The Tavern at Shelter Island House on Stearns Point Road will be open between 5 and 9 p.m. for dining Wednesdays through Sundays for the summer and fall seasons, according to its website. The bar will open at 4 p.m. It advertises a chef with “a genuine love of all things cuisine” and dishes chosen from what’s fresh from local farmers and fishermen.

Commander Cody’s at Smith Street and Midway Road is open every day for lunch and dinner along with its fish market. Seniors planning weekend cookouts will receive a 10 percent discount on Thursdays on fish market items, except lobster. Aside from the items Amanda Hayward and her crew cook for you, she’ll be carrying an upscale line of fish, including halibut and wild salmon along with fresh lobsters. The commander always has salads and shrimp cocktail platters, Ms. Hayward said.

Sweet Tomato’s on Grand Avenuehas hours Tuesday through Saturdays for dinner beginning at 5 p.m. as well as lunch beginning at noon on Saturdays and Sunday brunch from 10:30 a.m. to 4 p.m.On Memorial Day Sunday, the restaurant will offer dinner.

Kyle’s on Route 114 has been advertising that it’s “not just pizza” and will be open Saturday and Sunday for the holiday weekend and carrying the “usual suspects” of meals and pastries as well as pizza.

STARs Café on Grand Avenue is open every day of the year except Christmas, so it’s hard to imagine an expansion of hours, but Lydia Martinez said that’s what’s happening as she and husband Pepe prepare for the summer rush. There will be an updated menu featuring tamales, empanadas, fresh paddy burgers and other specialties. Downstairs, the two are preparing to reopen their juice and ice cream bar.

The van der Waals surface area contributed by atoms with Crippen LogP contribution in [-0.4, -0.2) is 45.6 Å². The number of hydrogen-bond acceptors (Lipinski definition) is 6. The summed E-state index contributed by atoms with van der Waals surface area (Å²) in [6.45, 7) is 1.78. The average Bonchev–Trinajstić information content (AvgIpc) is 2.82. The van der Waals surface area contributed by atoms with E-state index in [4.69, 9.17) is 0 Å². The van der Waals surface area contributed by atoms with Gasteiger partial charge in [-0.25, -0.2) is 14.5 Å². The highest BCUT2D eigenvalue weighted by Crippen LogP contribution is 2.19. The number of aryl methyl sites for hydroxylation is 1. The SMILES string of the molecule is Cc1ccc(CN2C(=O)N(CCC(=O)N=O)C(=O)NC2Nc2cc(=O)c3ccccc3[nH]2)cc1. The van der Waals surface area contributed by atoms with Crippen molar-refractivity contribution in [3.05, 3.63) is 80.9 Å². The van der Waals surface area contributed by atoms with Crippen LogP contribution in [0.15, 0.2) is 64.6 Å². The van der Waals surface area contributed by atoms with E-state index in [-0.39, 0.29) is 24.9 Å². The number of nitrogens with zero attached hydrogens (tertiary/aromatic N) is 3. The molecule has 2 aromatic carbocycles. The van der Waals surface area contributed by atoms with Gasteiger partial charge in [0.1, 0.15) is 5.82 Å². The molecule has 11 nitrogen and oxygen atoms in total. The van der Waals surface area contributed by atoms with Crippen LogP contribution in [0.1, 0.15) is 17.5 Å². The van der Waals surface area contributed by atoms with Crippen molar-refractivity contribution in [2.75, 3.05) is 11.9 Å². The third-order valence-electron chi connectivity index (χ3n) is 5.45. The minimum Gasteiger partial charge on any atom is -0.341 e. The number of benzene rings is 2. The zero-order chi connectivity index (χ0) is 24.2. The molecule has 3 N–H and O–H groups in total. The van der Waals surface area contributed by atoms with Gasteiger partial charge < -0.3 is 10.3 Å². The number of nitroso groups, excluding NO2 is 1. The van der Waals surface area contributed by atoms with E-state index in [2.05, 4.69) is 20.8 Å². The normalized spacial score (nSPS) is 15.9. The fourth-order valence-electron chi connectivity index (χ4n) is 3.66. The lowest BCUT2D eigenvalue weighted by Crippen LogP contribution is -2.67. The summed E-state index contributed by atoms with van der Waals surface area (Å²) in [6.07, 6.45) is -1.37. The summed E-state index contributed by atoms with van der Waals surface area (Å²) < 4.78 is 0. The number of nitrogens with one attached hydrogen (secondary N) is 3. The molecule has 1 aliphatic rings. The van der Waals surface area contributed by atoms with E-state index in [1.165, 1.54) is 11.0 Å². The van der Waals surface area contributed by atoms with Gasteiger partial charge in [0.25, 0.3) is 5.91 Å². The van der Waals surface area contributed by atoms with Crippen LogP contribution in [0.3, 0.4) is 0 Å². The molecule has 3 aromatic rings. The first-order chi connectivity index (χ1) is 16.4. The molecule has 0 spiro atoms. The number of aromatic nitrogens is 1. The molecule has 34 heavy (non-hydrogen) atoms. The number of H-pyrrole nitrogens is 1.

Maria Schultheis will carry Mexican specialties at Maria’s Kitchen on Jaspa Road. Besides the usual array of fresh and plentiful choices, Maria is offering several juices and smoothies. She’ll be open on Mondays from 9 a.m. to 5 p.m. and on Tuesdays through Sundays from 9 a.m. to 8 p.m.

Eagle Deli on West Neck Road continues its usual breakfast and lunch menu and snacks. But new to the store is the coffee bar that now dispenses milk and half ‘n half from machines instead of cartons and various sweeteners, also from machines.

The Pridwin on Shore Road will be open to customers Memorial Day weekend, serving breakfast, lunch and dinner both Saturday and Sunday and breakfast on Monday. After Memorial Day, the Pridwin will close down, except for private parties, until June 19 when it begins its regular summer season, according to manager Glenn Petry.

Sunset Beach, just down the road from the Pridwin is open Fridays, Saturdays and Sundays serving lunch from noon to 3:30 p.m. and dinner from 6 to 10 p.m. After June 17, the restaurant is open all week and adds weekend breakfast service.

Jim Hull is beginning his second summer season at Shelter Island Craft Brewery on Route 114 in the Center where he promises a line of new brews, including “bees knees,” made with honey and a back tone of lavender; many light summer beers; and a popular stout made with vanilla. He’ll be open seven days a week from noon until dark.